Small town student finds passion in social justice reform

In the one-stoplight town of Wilber, Nebraska, Louie Broz realized his political views were different from the other 31 kids in his class.

“I come from a really conservative town,” he said. “I was always kind of the liberal one.”

When the riots in Ferguson, Missouri, happened after black teen Michael Brown was shot by police, Broz became aware of social justice issues. The more he read about the history of race in America, the more he discovered about its injustices.

That same year, Broz became fascinated by writer Shaun King’s report on John Ehrlichman. In it, Ehrlichman, a former adviser to President Nixon, renounced the president’s War On Drugs because he felt it targeted minorities.

“That whole system was made out to be a public safety concern about health, but really it was just a masked racial caste system,” he said. “It’s super eye-opening when you study it.”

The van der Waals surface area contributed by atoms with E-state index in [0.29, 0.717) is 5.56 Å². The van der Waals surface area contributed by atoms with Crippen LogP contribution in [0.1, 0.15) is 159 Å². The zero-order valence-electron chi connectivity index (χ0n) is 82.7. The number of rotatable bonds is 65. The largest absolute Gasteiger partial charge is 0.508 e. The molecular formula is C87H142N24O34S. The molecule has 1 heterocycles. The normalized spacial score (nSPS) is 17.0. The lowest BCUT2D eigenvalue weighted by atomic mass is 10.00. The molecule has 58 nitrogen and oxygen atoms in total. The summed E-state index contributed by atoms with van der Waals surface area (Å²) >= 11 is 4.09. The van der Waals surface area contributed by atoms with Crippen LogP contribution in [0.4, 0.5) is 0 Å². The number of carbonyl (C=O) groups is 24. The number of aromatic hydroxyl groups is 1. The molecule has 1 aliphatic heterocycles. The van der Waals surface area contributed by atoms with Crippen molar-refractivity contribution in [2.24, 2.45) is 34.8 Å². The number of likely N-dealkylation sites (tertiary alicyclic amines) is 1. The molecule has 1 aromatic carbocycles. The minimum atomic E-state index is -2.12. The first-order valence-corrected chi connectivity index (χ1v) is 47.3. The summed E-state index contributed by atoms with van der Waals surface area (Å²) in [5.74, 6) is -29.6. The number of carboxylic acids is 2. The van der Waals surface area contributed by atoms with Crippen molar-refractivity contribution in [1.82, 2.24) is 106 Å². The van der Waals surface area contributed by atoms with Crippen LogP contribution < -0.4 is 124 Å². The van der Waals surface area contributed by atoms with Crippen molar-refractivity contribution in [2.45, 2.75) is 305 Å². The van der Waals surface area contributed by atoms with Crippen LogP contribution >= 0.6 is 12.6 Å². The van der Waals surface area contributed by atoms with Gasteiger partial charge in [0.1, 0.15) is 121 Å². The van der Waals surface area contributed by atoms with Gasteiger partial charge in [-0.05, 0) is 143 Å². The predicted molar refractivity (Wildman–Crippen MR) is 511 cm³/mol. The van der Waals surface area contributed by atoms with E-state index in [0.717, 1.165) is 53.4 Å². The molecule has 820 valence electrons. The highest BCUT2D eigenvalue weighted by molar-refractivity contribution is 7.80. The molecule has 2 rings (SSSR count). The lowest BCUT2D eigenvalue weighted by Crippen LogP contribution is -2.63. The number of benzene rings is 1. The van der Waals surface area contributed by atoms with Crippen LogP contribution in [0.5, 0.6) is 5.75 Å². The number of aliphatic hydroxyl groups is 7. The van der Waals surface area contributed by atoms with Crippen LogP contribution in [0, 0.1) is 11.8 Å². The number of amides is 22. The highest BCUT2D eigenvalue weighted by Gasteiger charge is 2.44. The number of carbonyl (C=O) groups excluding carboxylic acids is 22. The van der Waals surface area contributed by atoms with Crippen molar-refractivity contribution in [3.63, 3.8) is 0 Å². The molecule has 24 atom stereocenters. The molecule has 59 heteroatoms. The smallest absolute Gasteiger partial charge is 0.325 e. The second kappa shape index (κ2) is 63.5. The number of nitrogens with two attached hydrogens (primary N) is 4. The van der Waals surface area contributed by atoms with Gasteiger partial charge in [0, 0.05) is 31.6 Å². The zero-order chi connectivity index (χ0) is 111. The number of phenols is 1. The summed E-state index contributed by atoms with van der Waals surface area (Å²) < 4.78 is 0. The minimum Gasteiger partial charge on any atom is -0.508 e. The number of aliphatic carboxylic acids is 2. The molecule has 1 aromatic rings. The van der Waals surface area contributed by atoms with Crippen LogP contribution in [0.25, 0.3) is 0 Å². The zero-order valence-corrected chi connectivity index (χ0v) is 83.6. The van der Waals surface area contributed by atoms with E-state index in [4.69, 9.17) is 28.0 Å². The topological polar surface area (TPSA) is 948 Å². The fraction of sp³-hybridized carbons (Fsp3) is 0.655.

Broz recently added a public policy analysis minor to his journalism major. He hopes to use what he learns in this minor and apply it to a possible career in policy reform – specifically in creating policies that protect civil rights, like reducing the rate of mass incarceration and improving treatment of protestors.

“There hasn’t been enough public outcry about this stuff,” he said. “It would be cool to make progress with it.”

Louie Broz talks about an experience in his hometown
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